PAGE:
by NJ Rebel

The Seven Days' Battles: An Analysis

About one hundred forty years ago this very date, the battles collectively known as The Seven Days occurred. The Seven Days Battles was the first campaign undertaken by General Robert E. Lee after assuming command of the Army of Northern Virginia at the direct request of Confederate President Jefferson Davis.

In his masterful analysis of the Confederate strategy of the early war, titled "Confederate Tide Rising: Robert E. Lee and the Making of Southern Strategy, 1861-1862", Dr. Joseph L Harsh makes a convincing argument that the result of the Seven Days Battles was some sign of hope for victory. While the Seven Days Battles did not result in the tactical destruction of the premier Federal army in the East, namely the Army of the Potomac, the Army of Northern Virginia under Lee had accomplished much. The first accomplishment, which I have alluded to above, was the forcing of the Federal force from the very gates of Richmond to a distance of some twenty-five miles south and east of the Confederate capital. Lee also had, by dint of concentration and his use of maneuver in turning movements, allowed him to seize the initiative and force his opponent, albeit temporarily, to go on the defensive.

Besides the successful raising of the siege of Richmond by the Army of Northern Virginia, much occurred in the late Spring to early Summer of 1862 to restore hope of ultimate Confederate victory, foreign intervention and independence. Among the hopeful signs was the break-up of the massive Federal army at Corinth into several smaller forces after its commanding general, Henry W Halleck, also known as "Old Brains", was called to Washington to assume the position of General in Chief. Another was the successful recapture from Federal forces of some two hundred miles of Mississippi River territory, thereby strengthening Confederate ability to communicate with the vast Trans-Mississippi and receive the rich bounty of supplies from that vital sector.

To be sure, there were mistakes committed by Lee in his first campaign at the helm of the Army of Northern Virginia. The faulty arrangement overall of Confederate forces, that of independent division commanders loosely working under the overall leadership of the commanding general of the Confederacy's main Eastern army, that existed before and during The Seven Days was something Lee realized he needed to correct.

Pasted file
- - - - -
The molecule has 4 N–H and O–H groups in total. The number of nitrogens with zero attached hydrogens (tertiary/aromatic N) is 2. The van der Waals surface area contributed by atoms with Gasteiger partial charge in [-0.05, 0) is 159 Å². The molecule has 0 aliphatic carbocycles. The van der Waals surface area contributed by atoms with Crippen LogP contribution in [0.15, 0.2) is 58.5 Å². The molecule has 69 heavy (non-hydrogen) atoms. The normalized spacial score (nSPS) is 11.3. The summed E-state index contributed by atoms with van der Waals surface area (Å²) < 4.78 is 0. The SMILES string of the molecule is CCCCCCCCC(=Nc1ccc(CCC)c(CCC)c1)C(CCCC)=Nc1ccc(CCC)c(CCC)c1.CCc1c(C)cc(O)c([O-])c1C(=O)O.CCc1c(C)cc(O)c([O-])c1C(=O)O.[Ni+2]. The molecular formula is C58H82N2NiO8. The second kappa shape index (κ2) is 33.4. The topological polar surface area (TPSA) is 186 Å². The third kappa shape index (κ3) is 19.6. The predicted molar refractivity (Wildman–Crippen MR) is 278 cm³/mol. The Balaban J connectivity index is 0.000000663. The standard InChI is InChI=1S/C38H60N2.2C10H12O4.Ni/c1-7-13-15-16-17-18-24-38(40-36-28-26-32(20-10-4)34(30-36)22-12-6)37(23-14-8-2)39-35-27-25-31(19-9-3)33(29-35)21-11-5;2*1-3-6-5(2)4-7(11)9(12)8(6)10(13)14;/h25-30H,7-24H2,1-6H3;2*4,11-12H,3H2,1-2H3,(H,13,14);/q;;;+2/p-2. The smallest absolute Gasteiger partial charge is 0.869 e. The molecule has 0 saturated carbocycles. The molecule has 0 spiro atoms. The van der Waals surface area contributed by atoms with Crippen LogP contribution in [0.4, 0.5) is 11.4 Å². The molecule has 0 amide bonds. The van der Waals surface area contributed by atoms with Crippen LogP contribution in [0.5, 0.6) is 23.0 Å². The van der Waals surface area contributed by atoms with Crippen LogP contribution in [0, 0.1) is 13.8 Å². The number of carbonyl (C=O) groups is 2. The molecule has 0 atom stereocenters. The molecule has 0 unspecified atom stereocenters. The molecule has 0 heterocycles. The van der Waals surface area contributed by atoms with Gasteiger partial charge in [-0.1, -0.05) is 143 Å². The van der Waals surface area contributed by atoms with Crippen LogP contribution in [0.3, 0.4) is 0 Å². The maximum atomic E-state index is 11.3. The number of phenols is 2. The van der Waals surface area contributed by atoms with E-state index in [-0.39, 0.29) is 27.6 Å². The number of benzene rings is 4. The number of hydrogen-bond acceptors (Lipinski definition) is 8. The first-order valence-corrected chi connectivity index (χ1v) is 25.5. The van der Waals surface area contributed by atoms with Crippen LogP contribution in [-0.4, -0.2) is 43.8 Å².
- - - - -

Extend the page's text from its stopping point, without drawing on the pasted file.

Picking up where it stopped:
Joe Harsh notes that one lesson of the Seven Days as borne so painfully to Lee was the terrible cost of the removal of his opponent from the gates of Richmond. In a masterful analysis of the percentage of manpower available to the Confederacy versus that of the Union, Joe Harsh reveals that Lee's "20.135 casualties represented a loss of 1.68 percent of the Confederate military pool of whites of military age, while the 15.849 casualties he inflicted on the enemy amounted to only 0.36 percent of their pool." Lee clearly could ill afford victories that drained his resources almost four or five times faster than that of the North.

Lee knew his country did not have the manpower or manufacturing base to offset the almost superior resources of the North. Therefore, he knew his best strategy was to take the "offensive-defensive" to always attack his opponent under conditions favorable to the Army of Northern Virginia and allow minimal casualties while inflicting maximum loss on his enemy. By doing thus Lee hoped to neutralize Federal overall superiority of numbers and protract the War sufficiently long enough for the North to become so war-weary it would quit the struggle.

The importance of what the Army of Northern Virginia accomplished in its first campaign under Robert E Lee cannot be underestimated. In exactly one month from taking command, Lee helped revive Confederate morale, so perilously low just before Seven Pines, to where the military tide could be shifted against the Federals. Ahead of Lee were the campaigns of Second Manassas and First Maryland and, if the Seven Days were an indication, Confederate fortunes in the East were bright indeed.

© 2002
Editors Note: Mr. Mayers is a feature writer on the writers staff. He can be contacted at